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Eliminating side to side movement in miter gauge.

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Forum topic by 716 posted 02-07-2016 09:02 PM 1029 views 0 times favorited 27 replies Add to Favorites Watch
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716

502 posts in 376 days


02-07-2016 09:02 PM

I know most of you would say “Just buy Incra”.
The stock table saw miter gauges are actually quite good for the most basic stuff like cutting at 90 or 45 especially if you attach a small fence to the back. However there is one thing that kills it. The side to side movement is around 1mm making it useless. You set your piece for a cut at certain size, than the miter gauge moves and you have hopefully undercut it, so you still can fix it, If you overcut, then it goes into scrap.

I have no idea why manufacturers even bother including a miter gauge if they are not willing to take measure against the side to side movements. Is it something that some folks managed to take care of themselves ?

-- It's nice!


27 replies so far

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joey502

487 posts in 978 days


#1 posted 02-07-2016 09:15 PM

Does the miter gauge not have set screws in the bar to adjust the miter slot fit? My stock miter gauge has the set screws, but I did buy an aftermarket that is much better.

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joey502

487 posts in 978 days


#2 posted 02-07-2016 09:16 PM

Or, buy an Incra.

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bandit571

14536 posts in 2143 days


#3 posted 02-07-2016 09:26 PM

Heard about using a center punch, make a few dimples on one side of the bar.

Also depends on the style of the bar, too. Does it have the tab out on the end that runs in grooves? Or, just a plain steel bar?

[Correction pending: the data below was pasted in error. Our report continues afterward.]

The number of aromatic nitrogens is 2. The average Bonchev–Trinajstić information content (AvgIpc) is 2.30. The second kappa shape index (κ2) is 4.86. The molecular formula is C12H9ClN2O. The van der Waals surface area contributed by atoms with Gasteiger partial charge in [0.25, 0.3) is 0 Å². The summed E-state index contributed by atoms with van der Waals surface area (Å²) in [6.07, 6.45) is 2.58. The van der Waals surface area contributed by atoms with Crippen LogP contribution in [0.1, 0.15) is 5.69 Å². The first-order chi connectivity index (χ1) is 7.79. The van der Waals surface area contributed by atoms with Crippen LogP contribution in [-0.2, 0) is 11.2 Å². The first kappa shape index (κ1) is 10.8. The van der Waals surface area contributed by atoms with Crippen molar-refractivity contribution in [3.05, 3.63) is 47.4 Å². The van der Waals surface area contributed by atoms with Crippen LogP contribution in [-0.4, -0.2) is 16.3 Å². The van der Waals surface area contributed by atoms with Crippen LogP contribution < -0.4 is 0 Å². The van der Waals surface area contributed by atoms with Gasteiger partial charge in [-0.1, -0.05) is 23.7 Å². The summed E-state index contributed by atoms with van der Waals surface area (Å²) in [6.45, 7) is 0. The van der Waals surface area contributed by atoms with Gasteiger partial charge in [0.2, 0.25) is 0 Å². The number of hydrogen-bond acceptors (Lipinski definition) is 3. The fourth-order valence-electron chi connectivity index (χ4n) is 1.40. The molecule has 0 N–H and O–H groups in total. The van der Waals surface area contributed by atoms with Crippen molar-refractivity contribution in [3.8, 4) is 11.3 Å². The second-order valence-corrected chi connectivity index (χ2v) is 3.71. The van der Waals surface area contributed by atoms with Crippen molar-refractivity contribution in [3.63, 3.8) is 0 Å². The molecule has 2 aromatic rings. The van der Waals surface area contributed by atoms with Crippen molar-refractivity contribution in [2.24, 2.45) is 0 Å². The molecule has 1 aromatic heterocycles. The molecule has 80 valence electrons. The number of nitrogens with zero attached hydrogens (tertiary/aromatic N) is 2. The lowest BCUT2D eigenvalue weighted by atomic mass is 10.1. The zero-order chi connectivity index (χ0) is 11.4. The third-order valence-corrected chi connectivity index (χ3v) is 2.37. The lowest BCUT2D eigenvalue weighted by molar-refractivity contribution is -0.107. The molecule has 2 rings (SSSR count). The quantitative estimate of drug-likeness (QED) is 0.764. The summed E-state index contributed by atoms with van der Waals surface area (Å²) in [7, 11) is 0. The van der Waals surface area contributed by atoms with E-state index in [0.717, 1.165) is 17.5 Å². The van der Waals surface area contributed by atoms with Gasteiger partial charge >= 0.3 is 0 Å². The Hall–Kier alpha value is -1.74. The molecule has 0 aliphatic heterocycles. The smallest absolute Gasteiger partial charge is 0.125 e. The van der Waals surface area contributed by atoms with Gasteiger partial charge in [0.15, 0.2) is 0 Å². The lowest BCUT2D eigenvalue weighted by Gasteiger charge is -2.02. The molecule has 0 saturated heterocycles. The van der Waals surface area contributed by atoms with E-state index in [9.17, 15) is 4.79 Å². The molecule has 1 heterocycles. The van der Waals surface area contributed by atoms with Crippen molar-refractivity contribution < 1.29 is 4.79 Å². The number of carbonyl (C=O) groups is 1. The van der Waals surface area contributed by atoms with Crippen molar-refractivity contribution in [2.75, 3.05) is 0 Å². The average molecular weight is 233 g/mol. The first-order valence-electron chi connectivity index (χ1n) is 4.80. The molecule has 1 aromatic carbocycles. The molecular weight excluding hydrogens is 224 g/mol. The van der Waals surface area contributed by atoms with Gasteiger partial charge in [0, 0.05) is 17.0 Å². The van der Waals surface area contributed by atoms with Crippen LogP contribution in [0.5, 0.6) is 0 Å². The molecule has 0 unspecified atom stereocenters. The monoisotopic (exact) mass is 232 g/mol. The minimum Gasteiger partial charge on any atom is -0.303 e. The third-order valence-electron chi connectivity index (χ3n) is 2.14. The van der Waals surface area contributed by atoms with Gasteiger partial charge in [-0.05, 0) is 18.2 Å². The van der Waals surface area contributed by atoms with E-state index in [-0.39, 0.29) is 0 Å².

-- A Planer? I'M the planer, this is what I use

View TheFridge's profile

TheFridge

5764 posts in 946 days


#4 posted 02-07-2016 09:39 PM

Drill and tap. Brass screws

-- Shooting down the walls of heartache. Bang bang. I am. The warrior.

View dhazelton's profile

dhazelton

2322 posts in 1757 days


#5 posted 02-07-2016 09:47 PM

Could put a strip or two of electrical tape on one side.

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MadMark

976 posts in 913 days


#6 posted 02-07-2016 10:12 PM

None of it is Craftsman is it? Their ts miter slots are .010” under – .740” vs .750” on a ‘real’ saw … if you use a Sears miter gauge on a real saw it’ll be sloppy as hell.

M

-- Madmark - Madmark2150@yahoo.com Wiretreefarm.com

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Redoak49

1937 posts in 1448 days


#7 posted 02-07-2016 11:41 PM

Drill and tap on side in a couple of places and pot in nylon screw/bolt.

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716

502 posts in 376 days


#8 posted 02-08-2016 12:07 AM

This seems so easy and inexpensive to implement, Should be there by default even on the cheapest saws.

-- It's nice!

View hotbyte's profile

hotbyte

841 posts in 2435 days


#9 posted 02-08-2016 12:19 AM

My Delta 36-725 has set screws in miter gauge bar to adjust slop.

Another tip I’ve read is to run aluminum HVAC tape down edge of bar.

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woodbutcherbynight